Recently, The Varsity launched a novel project: a Chinese translation of the paper. This development speaks to the linguistic diversity of both the University of Toronto and Canada. Over 50 per cent of the world is bilingual, but are there scientifically proven benefits of being able to speak more than one language?
One implication of bilingualism is its influence on executive functions. Working memory is an example of an important executive function, as it controls important cognitive processes like conflict resolution, interference, and distraction. It can also predict the outcome of a child’s academic success. However, whether or not bilingualism can affect executive functioning has been a poignant area of debate.
A frequently cited 2013 study by Canadian and Spanish researchers investigated the differences of working memory between monolingual and bilingual children. Fifty-six five-year-old kindergarten students were tested with a Simon task paradigm, in which they had to press the button that corresponded to a stimulus on a computer monitor.
The results show that the reaction times of bilingual children did not slow even when there were incongruent trials, where the correct button was located opposite to the side where the stimulus appears on screen. Reaction times also did not slow when misleading cues were presented, which suggests an overall enhanced executive control in bilingual subjects.
Not all scientists have come to this conclusion. Angela de Bruin, a researcher from the University of Edinburgh, conducted similar tests to investigate whether bilingual individuals display enhanced executive function. She was not able to find support for this theory in her data.
According to de Bruin, only half of the work presented at conferences supported a bilingual advantage, while the other half refuted it. What many believe is a concrete asset may actually be a hypothesis that is neither globally recognized nor pervasive.
The apparent support for the existence of a bilingual advantage may be due to a disproportionate representation in scientific publications. de Bruin found that 68 per cent of published studies supported a connection between executive function and bilingualism, whereas only 29 per cent of studies supported the other side of the debate.
Another component of executive function affected by bilingualism is inhibitory control, which is the ability to regulate automatic attentional or behavioral responses and focus instead on the relevant stimuli. Bilingual individuals experience this when they suppress their native tongue in order to communicate in their second language.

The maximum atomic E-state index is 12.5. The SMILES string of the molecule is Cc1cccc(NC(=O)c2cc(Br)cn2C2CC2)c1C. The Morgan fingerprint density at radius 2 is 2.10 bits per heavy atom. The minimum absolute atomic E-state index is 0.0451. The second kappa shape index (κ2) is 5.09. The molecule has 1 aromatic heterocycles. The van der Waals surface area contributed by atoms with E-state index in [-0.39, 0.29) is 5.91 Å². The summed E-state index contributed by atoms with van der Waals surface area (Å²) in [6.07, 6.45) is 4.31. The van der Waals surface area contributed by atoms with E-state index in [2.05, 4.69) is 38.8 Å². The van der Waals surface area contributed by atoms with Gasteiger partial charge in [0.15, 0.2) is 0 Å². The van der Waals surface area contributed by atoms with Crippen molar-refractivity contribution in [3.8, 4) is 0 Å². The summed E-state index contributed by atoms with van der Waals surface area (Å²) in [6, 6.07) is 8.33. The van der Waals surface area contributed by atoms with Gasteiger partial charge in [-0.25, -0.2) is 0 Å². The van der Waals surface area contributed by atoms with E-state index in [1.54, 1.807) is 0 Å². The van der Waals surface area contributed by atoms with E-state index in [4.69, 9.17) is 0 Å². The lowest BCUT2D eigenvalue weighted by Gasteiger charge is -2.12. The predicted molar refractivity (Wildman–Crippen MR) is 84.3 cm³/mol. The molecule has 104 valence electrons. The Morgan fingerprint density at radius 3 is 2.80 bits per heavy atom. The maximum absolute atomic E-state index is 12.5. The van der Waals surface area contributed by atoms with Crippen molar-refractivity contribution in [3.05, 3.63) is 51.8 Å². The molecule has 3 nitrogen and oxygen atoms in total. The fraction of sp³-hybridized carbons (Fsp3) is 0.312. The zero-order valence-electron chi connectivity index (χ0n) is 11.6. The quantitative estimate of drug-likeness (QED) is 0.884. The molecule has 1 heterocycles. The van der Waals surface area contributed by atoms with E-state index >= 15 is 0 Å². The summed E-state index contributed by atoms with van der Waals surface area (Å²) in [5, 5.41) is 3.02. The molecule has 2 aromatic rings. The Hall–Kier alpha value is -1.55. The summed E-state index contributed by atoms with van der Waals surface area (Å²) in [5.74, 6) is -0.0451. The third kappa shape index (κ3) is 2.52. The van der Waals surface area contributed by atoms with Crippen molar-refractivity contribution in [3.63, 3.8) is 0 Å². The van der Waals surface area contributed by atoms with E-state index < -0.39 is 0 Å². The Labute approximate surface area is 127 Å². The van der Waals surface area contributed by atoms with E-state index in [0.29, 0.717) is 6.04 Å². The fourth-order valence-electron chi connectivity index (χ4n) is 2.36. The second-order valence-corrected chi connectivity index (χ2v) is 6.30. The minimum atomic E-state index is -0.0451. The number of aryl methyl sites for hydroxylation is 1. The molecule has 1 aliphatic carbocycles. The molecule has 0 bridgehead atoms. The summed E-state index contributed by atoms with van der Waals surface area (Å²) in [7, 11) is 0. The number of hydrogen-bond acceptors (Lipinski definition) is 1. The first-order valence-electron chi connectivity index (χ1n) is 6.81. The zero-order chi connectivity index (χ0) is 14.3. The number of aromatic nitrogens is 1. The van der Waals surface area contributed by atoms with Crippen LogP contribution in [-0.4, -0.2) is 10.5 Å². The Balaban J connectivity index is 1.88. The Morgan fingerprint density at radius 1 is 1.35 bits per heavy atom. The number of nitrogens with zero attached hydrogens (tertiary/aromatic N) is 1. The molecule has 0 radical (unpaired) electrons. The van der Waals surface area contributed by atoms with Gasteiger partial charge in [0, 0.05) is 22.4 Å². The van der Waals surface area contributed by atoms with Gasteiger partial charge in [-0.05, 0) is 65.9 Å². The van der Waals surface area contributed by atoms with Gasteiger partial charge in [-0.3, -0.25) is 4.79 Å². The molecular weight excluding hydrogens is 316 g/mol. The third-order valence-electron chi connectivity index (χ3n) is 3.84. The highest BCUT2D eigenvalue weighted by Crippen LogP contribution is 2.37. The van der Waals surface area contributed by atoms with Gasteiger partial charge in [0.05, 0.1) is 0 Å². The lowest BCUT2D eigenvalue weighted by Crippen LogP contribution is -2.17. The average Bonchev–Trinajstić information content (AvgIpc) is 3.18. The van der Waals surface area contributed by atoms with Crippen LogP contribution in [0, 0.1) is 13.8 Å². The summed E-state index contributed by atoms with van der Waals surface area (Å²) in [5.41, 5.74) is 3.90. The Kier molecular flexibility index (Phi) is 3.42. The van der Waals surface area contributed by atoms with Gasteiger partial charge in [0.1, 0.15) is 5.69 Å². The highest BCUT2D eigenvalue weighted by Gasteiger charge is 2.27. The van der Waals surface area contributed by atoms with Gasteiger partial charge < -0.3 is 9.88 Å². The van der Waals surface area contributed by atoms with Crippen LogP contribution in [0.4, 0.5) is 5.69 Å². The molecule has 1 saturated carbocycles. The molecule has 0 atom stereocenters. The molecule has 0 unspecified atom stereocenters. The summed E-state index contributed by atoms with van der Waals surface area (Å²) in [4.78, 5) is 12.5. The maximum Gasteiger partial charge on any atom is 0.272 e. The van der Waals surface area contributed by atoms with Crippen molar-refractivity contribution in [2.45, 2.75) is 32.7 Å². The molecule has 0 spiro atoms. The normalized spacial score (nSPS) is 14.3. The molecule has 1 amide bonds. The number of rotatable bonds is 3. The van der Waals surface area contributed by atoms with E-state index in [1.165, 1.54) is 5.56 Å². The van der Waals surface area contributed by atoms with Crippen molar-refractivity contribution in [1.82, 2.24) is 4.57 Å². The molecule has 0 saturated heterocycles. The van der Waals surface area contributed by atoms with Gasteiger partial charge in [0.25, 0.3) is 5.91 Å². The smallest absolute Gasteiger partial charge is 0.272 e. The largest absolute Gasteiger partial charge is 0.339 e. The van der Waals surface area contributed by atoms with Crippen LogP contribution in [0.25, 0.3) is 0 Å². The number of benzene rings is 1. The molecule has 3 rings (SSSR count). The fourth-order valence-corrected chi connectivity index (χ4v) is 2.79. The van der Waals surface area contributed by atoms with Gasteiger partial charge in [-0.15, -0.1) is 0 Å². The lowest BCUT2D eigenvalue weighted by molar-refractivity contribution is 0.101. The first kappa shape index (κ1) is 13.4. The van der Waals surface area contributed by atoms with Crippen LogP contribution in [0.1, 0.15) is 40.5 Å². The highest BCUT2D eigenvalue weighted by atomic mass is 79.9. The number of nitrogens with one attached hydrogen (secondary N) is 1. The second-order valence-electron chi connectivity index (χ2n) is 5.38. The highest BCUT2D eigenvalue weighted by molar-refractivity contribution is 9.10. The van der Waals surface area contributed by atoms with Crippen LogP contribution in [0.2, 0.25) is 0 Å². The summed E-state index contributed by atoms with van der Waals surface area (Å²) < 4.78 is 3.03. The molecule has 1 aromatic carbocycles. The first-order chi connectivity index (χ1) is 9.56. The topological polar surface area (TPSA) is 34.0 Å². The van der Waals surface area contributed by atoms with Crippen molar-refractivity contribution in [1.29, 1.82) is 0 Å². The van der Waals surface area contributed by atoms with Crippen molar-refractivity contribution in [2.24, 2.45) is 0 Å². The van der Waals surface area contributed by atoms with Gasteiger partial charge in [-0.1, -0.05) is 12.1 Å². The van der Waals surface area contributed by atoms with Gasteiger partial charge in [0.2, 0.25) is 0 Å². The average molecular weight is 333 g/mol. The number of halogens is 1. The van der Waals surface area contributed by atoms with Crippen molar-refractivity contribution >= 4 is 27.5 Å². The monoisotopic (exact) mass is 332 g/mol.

Prior research on cognitive changes related to bilingualism has hypothesized that the management of two languages may actually be an exercise of executive control functions. It allows the brain to practice inhibitory control when speaking non-native languages, which can manifest as a bilingual advantage.
A Canadian study examined French- and English-speaking bilingual adults and hypothesized that bilingual individuals would outperform monolingual individuals with respect to interference suppression, but all showed similar response inhibition.
To measure interference suppression, the researchers used the Simon task, similar to the aforementioned 2013 study, and the Stroop task. The Stroop task measured the interference of reaction time and used three conditions: word reading, colour naming, and incongruent colour naming, when the colour ‘word’ does not match the colour of the letters.
Although both tasks measure interference suppression, the two tests showed contrasting results. With the Stroop task, monolingual anglophones and monolingual francophones both showed greater interference. However, this was not true for the Simon task. These inconsistent results were not able to provide clear evidence for a bilingual advantage.
Other studies are even more extreme and have shown that there is simply no connection between bilingualism and executive functions. Researchers from Duke University and Miami University found that early bilinguals — individuals who acquire a second language early in life — did not differ from monolinguals in performance on executive function tasks, but late bilinguals did and did worse. Their study further blurs the line between executive function and language acquisition.
Though knowing a second language can be useful for interacting with different cultures and travelling, the science behind a cognitive advantage of bilingualism is much less clear. Some researchers have suggested that it can enhance inhibition and working memory, but there are others who entirely refute that a connection between bilingualism and executive function even exists.
As further studies continue to explore the effects of language learning on the brain, the cognitive effects of a ‘bilingual advantage’ must be called into question.